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  1. #1
    Join Date
    Jun 2010
    Alexandria, VA

    Default Too much brood???

    Is this possible?

    I got an okay 5 medium-frame nuc on June 6 (very little capped brood, but a lot of open brood) with a Russian queen. The beek didn't cage them in the previous night, and didn't want me to come in the evening, so I probably lost a good deal of the field workers.

    I did my first inspection on June 11, saw a lot of capped brood, and very few (if any) empty cells. There was brood or eggs everywhere I looked, and the bees had only drawn part of one side of a frame and part of one side of another frame from the 5 frames of wax foundation I gave them. There was a tiny amount of capped/open nectar in the very corners of the frames (maybe 10% of the frame)

    On June 13 I recieved a couple frames of empty drawn comb from a local beek--the comb had been damaged previously by wax moths or other things, but there looked to be good bits of it (1/2 or better) that we figured the queen could lay in while the bees repaired the holes from before and pulled new comb. I replaced the untouched foundation in the box with the damaged-but-partially-usable comb.

    Had an issue with my hive-top feeder on Tuesday (June 15) and had to open up the hive, and figured while I was there I'd check the new frames. Pulled one out at random and spotted the queen, and saw a lot more eggs. Eggs, eggs, eggs in all the usable comb (probably about 2-1/2 medium frames)

    Question... is there such thing as too much brood for the nurse bees to handle? Queen is a Russian, and I heard they concentrate their egg laying more than Italians (2,000 a day is normal), and she just filled up several frames with eggs in about 48 hours. We're nearing the end of our usual nectar flow but there's still plenty of flowers out and I'm feeding 1:1 syrup. For lack of a better way, I estimate my hive strength by counting incoming bees, and the other day around 5pm they averaged 27/min.

    Is this situation normal? Should I do anything about it? I've considered feeding them pollen patties... if so, what should I use? Pollen supplement, or pollen substitute? Any favored brands? (I'm sure there's a million threads on patties, but I couldn't find "the one" I needed...)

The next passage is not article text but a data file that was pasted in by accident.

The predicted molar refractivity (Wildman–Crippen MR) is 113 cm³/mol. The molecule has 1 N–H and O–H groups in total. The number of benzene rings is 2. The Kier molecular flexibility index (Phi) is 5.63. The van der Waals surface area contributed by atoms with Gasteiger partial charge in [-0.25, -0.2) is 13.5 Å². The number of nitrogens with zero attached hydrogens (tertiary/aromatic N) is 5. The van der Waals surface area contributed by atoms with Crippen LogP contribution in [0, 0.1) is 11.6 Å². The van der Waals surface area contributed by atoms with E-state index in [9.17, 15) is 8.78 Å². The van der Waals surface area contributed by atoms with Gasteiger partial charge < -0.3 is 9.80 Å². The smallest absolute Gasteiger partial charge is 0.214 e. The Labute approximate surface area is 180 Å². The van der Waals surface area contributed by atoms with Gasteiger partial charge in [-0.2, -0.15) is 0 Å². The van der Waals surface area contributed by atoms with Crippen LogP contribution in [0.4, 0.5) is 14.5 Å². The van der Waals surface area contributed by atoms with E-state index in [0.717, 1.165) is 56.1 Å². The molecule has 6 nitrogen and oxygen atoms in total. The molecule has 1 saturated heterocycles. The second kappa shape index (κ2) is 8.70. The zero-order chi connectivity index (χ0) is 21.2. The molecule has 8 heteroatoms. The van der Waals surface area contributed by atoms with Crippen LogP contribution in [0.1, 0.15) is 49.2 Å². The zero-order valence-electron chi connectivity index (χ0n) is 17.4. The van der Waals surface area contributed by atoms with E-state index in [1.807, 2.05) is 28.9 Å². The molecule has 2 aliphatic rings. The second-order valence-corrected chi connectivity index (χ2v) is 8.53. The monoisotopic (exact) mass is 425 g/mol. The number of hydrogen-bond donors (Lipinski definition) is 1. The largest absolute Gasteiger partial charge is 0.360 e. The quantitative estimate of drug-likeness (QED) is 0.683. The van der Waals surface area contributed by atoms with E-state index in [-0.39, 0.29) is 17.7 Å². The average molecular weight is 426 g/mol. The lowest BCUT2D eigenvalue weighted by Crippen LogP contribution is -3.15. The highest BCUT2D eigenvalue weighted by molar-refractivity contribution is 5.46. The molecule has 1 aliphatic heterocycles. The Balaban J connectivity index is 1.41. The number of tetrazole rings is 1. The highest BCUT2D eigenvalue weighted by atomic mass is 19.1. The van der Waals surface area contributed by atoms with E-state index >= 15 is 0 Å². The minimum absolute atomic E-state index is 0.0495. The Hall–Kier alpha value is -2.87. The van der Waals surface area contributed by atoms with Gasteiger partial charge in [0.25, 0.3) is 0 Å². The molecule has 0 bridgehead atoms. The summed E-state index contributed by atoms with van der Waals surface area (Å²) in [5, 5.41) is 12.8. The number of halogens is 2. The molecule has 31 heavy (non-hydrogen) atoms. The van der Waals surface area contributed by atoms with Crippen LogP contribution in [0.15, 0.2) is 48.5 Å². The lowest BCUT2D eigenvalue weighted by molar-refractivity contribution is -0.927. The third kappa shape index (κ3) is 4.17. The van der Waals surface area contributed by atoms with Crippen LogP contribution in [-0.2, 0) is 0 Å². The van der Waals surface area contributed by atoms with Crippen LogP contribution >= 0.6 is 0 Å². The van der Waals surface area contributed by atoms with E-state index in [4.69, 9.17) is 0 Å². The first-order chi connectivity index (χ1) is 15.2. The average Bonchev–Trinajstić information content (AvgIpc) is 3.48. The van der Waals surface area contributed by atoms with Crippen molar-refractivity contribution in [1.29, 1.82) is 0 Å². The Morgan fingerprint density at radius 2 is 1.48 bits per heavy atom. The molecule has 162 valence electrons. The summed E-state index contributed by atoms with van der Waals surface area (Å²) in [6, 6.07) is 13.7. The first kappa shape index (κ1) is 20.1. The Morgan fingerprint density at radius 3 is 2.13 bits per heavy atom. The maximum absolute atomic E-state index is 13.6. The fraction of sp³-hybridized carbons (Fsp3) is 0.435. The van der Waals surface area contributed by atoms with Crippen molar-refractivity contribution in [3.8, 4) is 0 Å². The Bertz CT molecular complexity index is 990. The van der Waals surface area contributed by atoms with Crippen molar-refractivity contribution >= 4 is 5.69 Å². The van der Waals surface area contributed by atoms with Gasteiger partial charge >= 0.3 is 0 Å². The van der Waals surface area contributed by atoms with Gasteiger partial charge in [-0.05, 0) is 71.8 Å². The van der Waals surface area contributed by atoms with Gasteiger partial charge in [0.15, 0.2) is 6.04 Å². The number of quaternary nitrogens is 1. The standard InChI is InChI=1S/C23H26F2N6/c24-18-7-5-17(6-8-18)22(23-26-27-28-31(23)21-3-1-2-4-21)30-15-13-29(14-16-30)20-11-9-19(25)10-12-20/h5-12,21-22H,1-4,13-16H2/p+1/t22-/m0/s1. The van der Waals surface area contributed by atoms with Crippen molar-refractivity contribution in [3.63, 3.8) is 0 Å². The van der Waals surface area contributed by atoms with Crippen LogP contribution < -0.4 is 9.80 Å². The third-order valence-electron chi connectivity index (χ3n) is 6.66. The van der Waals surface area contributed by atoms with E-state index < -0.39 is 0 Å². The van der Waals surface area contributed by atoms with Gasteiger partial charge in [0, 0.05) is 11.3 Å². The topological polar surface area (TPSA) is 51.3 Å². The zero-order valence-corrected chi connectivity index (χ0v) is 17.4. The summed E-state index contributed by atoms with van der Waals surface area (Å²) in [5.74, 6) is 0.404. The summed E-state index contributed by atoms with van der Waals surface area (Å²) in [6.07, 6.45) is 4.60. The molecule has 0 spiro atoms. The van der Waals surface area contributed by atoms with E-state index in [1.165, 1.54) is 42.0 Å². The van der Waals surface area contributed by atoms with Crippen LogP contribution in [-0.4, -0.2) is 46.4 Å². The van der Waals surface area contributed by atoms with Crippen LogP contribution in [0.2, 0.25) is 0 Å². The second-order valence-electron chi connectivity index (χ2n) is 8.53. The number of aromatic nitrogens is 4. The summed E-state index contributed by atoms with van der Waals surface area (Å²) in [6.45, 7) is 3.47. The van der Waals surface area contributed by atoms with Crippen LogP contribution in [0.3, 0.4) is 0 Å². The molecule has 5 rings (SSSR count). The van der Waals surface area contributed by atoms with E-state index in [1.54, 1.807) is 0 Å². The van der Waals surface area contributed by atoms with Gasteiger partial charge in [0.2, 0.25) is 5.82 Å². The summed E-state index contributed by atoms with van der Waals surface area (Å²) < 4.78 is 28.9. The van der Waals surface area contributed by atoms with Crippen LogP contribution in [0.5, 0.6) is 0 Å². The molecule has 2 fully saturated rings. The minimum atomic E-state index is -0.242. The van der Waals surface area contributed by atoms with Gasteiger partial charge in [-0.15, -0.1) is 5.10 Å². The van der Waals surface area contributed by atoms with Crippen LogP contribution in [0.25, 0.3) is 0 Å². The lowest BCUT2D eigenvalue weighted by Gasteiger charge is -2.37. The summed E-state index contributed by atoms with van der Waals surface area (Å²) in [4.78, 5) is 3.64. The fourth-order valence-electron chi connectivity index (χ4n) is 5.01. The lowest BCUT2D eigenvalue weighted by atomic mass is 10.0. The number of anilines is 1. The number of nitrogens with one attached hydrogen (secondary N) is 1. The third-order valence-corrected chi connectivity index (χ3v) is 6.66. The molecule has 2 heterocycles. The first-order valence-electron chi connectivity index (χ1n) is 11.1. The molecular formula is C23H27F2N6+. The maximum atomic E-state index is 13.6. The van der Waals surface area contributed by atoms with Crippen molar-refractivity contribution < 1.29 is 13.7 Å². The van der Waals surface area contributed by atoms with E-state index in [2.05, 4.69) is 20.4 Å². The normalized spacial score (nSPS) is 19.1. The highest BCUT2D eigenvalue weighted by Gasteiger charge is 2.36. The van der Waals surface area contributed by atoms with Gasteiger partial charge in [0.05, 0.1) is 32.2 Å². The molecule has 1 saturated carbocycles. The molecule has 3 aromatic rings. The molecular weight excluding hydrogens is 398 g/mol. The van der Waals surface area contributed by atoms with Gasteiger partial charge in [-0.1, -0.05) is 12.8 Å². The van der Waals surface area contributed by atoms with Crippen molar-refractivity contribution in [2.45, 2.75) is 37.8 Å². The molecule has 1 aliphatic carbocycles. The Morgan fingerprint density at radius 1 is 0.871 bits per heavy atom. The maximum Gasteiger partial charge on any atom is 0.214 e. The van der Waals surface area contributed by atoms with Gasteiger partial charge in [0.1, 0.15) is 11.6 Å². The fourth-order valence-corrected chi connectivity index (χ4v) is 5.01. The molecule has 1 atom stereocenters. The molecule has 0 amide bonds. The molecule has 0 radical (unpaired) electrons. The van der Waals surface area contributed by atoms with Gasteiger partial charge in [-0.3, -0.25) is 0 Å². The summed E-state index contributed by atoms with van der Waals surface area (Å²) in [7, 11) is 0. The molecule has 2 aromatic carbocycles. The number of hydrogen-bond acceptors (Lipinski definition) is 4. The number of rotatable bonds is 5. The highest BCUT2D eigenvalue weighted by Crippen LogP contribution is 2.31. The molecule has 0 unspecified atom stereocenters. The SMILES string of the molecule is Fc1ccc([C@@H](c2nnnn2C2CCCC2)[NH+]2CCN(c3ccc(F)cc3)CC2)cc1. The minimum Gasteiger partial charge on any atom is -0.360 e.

Thanks for any suggestions!

  2. #2
    Join Date
    Feb 2009
    Pigeon Falls, WI

    Default Re: Too much brood???

    If there is pollen coming in on the bees and the weather is decent I wouldn't worry about pollen patties but they could help. The queen will lay as many eggs as there is bees to take care of(until she is maxxed out) and keep the temp controlled.
    Leer Family Honey Farm-Shannon Leer

  3. #3
    Join Date
    Dec 2009
    Fallsburg, KY

    Default Re: Too much brood???

    Sounds like your going to have a good brood hatch when the day comes, sounds like its going to be a strong hive! I would leave them alone, keep feeding and let them work.
    Mike , Proverbs 24:13-14 Eat honey, my son, for it is good; honey from the comb is sweet to your taste.

  4. #4
    Join Date
    Mar 2010
    Greensburg, Ky.

    Default Re: Too much brood???

    Atleast she is laying eggs and laying them in every cup! Most of the time they are here and there or arent laying at all period or a new queen will lay so many eggs that she forgets to put them in the cup! Sounds like your gonna have alot of bees soon! Keep feeding & Good Luck!!

  5. #5
    Join Date
    Mar 2010
    Sale Creek, Tn. USA

    Default Re: Too much brood???

    Tara, bees are wild animals. They do not require intensive care. They will not lay too much brood, especially in June ( possibly in October ).
    You don't need to feed syrup or pollen at all, unless there is no honey/nectar in the combs. Very unlikely in June.
    Chances are that you will find they have removed big holes in the damaged drawn comb. They will likely fill it with drone comb. Work it to the "outside" ( frames 1, or 10 ). They will fill it with pollen and honey. They need some drone comb. They will make it somewhere else if you take it away from them.
    If they are getting the "itch" to swarm they will empty that drone comb fast and fill it with drone brood.

  6. #6
    Join Date
    Dec 2005
    Brasher Falls, NY, USA

    Default Re: Too much brood???

    Quote Originally Posted by victory1504 View Post
    Tara, bees are wild animals. They do not require intensive care.
    Afterreading Tara's op I thought, "Leave them alone a little already. You don't need to bother them that much,"

    I appreciate your curiousity and concern that they may not be doing what you expect them to or that you might not be doing all you can for them. But like Victory writes they're wild animals and don't need intensive care.

    "Bees make better beekeepers then beekeepers make bees." Michael Palmer, VT

    It also appears as though you have a couple of mentors. Do you ever go into their hives w/ them? And, unless you picked your nuc up after the bees were flying that day, you didn't loose your field force. And that is not really that much of a problem because field bees are always coming to maturity to replace those that don't come back.

    Enjoy your bees. Let them bee.
    Last edited by sqkcrk; 06-17-2010 at 05:03 AM.
    Mark Berninghausen

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